It could range from asymptomatic microscopic hematuria just incidentally discovered on a physical examination, to a rapidly progressive glomerular process. In children, it presents with gross hematuria, called Berger's Disease, sort of synpharyngitic. It follows a throat infection or an upper respiratory infection (URI), and that's commonly seen in children. There's also subclinical disease or intermittent microscopic hematuria, patients that do not have proteinuria.

So we're going to discuss how proteinuria really defines the prognosis of this disease, and in the absence of proteinuria, there's a slow progressive nephritic syndrome that can lead to chronic kidney disease (CKD), but it occurs long term. Less commonly we see nephrotic syndrome and rapidly progressive glomerulonephritis picture.

But before we assume that someone has primary IgA nephropathy, we obviously have to allow secondary causes such as chronic liver disease, celiac disease, HIV-associated, and other GN diseases as well. So the manifestations are varied, the predominance is very high, and a racial distribution is equal. And the diagnosis, really the gold standard, is established by a kidney biopsy. The biopsy will give us a MEST scoring index to define chronicity of the disease, which in addition to proteinuria, really does impact the long-term prognosis of renal disease and how it affects GFR.

We have at our disposal some tools that can help determine the prognosis of IgA nephropathy. And the KDIGO guidelines have taught us that 2 important questions to ask, and using this international IgA prediction tool, are: what is the estimated GFR at biopsy? And, what is the proteinuria at biopsy? Because, we know that GFR and proteinuria are the only validated prognostic biomarkers for IgA nephropathy. This tool is really very important to accurately risk stratify patients at the time of biopsy, and also add 1 or 2 years post biopsy, and I use it when I discuss the prognosis with my patients.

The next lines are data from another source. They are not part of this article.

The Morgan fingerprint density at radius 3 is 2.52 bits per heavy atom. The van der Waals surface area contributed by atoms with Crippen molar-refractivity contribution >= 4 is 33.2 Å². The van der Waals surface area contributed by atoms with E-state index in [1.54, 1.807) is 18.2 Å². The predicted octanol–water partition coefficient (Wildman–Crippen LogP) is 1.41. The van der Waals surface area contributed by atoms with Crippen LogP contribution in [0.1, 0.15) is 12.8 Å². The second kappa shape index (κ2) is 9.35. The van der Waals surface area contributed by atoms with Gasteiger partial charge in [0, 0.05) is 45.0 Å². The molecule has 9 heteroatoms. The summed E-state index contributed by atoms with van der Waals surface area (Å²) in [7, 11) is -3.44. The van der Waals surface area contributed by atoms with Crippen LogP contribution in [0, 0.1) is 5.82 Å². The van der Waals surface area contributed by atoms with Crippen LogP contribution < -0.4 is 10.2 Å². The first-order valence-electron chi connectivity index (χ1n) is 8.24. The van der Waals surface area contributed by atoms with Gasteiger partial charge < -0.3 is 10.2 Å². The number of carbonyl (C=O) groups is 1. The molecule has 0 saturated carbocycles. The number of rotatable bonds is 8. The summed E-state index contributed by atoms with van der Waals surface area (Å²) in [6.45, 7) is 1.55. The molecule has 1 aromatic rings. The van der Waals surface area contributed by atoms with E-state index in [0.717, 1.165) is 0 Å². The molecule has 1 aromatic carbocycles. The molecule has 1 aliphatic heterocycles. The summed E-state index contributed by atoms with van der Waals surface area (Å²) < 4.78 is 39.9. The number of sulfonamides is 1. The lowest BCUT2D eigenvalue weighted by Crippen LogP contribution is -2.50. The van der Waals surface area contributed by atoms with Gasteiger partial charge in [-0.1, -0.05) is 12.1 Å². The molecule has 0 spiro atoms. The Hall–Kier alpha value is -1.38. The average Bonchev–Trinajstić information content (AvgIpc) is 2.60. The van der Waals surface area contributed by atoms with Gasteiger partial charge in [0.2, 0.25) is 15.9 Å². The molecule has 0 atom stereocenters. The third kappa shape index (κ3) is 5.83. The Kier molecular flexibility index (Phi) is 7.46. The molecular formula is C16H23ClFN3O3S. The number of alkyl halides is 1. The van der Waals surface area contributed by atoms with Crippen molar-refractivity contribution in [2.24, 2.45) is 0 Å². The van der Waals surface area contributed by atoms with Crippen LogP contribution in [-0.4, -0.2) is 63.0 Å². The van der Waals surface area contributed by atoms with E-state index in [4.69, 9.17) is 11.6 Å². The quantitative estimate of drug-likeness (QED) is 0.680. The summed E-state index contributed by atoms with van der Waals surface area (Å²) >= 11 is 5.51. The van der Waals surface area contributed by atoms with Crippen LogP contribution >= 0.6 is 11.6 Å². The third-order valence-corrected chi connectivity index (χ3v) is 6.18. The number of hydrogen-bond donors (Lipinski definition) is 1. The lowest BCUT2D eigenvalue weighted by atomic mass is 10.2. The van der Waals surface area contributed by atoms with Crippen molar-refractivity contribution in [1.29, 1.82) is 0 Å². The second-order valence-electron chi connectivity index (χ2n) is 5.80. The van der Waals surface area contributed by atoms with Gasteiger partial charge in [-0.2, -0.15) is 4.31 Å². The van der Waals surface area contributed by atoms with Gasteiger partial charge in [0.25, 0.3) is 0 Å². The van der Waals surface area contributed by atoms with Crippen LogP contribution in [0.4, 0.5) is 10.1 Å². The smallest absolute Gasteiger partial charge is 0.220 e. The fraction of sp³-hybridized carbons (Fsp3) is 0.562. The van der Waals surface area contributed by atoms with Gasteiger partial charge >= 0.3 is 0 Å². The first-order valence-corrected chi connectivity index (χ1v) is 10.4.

Proteinuria, as I said, really prognosticates IgA nephropathy. So the lower the protein in the urine, below 500 mg/d. I think the threshold for risk progression, is at 1 gram per day. We know from clinical studies, the lower the amount of protein in the urine, the greater the survival from renal failure, the higher the progression is when it occurs greater than 1, to 2, to 3 grams of protein per day.

What we know from clinical trials is that patients who attain partial, at least even partial remission, less than 1 gram of protein per day, regardless of how high their proteinuria was when they started, had a similar favorable outcome. So, the goal of therapy is really to reduce proteinuria to at least below one gram per day. Maximal protection is 500 mg/per day.

Dr Barratt: That's some really good practical advice in terms of what the current state of play is, in terms of what you're thinking about when you're seeing a patient with IgA nephropathy.

So if we come now to the assessment of patients with IgA nephropathy, we need to exclude secondary causes, we look at the kidney biopsy, we look at a prognosticating in terms of helping us advise on what treatment decisions we might make. Then we provide comprehensive supportive care. So Sharon, in your practice what does that entail?

Dr Adler: So, patients with IgA nephropathy need the same supportive care that patients with other glomerular diseases do. We want to target blood pressure management, with a systolic blood pressure less than one 120 mmHg if we can get it. First-line therapy should be maximally tolerated renin-angiotensin-aldosterone system (RAAS) inhibition -- can use either angiotensin-converting enzyme (ACE) inhibitors or angiotensin receptor blockers (ARBs) in all patients.

Then we can think about diet. It's reasonable to restrict dietary salt intake to less than 2 grams a day, and/or to use diuretics. Some have advocated reduced dietary protein intake.

Fluid intake should range between 1.5 to 2 liters per day. A healthy lifestyle is also highly important. Smoking cessation, if you're dealing with a patient who does smoke, weight loss for obesity, and regular exercise as tolerated are all approaches that can help patients to feel better and ultimately do better.

Dr Barratt: We've been doing this for the last 20 to 30 years, to greater and greater degrees, but without anything additional to layer on top of this supportive care. So Ellie, how confident are you that even if the patient were to take all of these measures on board, you would be able to get their proteinuria down to less than 0.5 g per 24 hours consistently for the rest of their life?

Dr Kelepouris: In some patients, the minority of my patients, they can achieve this over a period of perhaps a year, but it's not consistent. There's tremendous relapse and just optimizing supportive care alone although it's a great first start, really does not decrease the risk of progression.